Morris Hillquit, while not a winner in this specific election, is also mentioned as the lawyer for the five socialist Assemblymen and is quoted as the “last word” of the article. Hillquit, like Waldman and Claessens, was on the right of the Socialist Party and exemplified the focus on electoral politics rather than disruptive struggle. He had fought for this principled position in 1911 when “Big Bill” Haywood, then an organizer with the Industrial Workers of the World (IWW), was elected to the national leadership of the Socialist Party (by more votes than Hillquit). A year later Haywood had been purged from the leadership by Hillquit for refusing to denounce illegal action.2 It should be noted that this was decades before the Wagner Act, so unions themselves were “not legal.”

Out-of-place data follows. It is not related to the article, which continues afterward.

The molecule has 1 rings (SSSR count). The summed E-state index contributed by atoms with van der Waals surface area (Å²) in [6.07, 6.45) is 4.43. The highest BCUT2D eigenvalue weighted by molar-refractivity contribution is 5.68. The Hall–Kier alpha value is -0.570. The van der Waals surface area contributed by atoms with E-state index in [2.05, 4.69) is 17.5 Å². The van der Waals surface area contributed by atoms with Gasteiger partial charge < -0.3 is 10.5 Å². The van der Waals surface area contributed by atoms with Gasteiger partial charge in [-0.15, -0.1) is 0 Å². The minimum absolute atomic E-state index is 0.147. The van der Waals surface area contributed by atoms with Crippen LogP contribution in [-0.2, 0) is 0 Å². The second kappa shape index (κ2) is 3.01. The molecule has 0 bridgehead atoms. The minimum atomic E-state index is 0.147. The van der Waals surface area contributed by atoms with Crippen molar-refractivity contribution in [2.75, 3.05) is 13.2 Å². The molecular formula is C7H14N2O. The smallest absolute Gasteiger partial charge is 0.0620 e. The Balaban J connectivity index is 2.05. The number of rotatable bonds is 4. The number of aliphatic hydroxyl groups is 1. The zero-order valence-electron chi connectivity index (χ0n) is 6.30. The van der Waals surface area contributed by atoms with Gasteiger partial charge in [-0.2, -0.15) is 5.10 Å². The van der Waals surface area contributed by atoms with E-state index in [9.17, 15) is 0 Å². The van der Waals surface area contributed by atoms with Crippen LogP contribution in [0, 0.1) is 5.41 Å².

In 1919, the Hillquit leadership refused to recognize internal elections that would have put the left-wing of the party in the majority, and they went on to purge the left from the organization. “Let us clear the decks,” Hillquit wrote in an article from May 1919. Between May and August, Hillquit and the right-wing purged two-thirds of the Socialist Party, dropping their total membership from 110,000 to 35,000.3 The split that would form the Communist Party followed, and Socialist Party membership fell to 11,000 by 1922.